They all do, really. But “Kansas” felt especially true in the writing room. And it hits home when we sing it.
Who and what inspires your songs, and what is the band’s songwriting process?
We write mostly about and through the lens of our own lives and the cultural moments we live through. Pretty much every time we sit down to write a song, we mine from our personal perspectives and experiences. We start songwriting sessions with actual conversations, checking in with each other and talking about our lives. BettySoo makes tea. We sift through song scraps and trade stories and ideas until we land on something that resonates with everyone. Then, the songwriting itself is like a continuation of that conversation. We’re not done until we’re all satisfied that we’ve expressed something we can put our collective name on and be proud of.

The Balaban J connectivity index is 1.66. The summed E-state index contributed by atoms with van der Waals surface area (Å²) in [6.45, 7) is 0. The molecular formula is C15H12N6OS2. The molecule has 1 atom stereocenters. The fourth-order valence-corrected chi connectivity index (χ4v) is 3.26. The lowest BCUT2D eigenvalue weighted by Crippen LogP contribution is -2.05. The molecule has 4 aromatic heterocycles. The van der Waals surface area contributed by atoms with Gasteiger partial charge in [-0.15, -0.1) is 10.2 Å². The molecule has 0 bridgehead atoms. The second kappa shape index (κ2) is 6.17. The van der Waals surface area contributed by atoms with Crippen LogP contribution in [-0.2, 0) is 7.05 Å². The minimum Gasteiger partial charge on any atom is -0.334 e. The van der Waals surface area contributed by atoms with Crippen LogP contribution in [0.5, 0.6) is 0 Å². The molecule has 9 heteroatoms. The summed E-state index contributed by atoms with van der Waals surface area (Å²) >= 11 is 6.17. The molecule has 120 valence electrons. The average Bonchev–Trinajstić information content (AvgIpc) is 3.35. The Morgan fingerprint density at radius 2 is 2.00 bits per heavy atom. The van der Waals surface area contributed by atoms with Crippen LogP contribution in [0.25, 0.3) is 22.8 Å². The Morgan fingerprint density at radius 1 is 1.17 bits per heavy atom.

You brought in some “Texas guitar heroes” to accompany the band. How did this collaboration form?
Yeah. We have David Grissom, David Pulkingham, Charlie Sexton, and Doug Pettibone on one album (Doug Pettibone plays pedal steel). We also have Glenn Fukunaga on the bass guitar (it counts—it’s a guitar, y’all). Those guys were all brought in by way of Michael Ramos, our producer, who also plays keys on the record. Michael is the Kevin Bacon of the Austin music scene. All recording sessions lead back to Ramos’ Rolodex, by a small number of degrees. People say yes to playing on any record Michael is producing, which was great for us. We are truly honored that those guys said yes to the project and added their genius to our record. But we can’t talk about Texas guitar heroes without mentioning our very own phenomenal BettySoo. That exquisite guitar part on “Lark” was written and played by BettySoo.
Two covers on the album are Eliza Gilkyson’s “Beauty Way” and the much-beloved “So Far Away” from Carole King. What drew you to those two songs?
I think “Beauty Way” was BettySoo’s idea initially. I jumped on that train quickly, though. “Beauty Way” has always been one of my favorite Eliza Gilkyson songs. Becca is a die-hard Eliza Gilkyson fan, too, so it turned out to be an easy decision. “Beauty Way” speaks so much truth about the artists’ path: the ups and downs and the sometimes harsh realities. It’s an easy song for any musician to connect to. And it’s masterfully written; it’s a perfect song.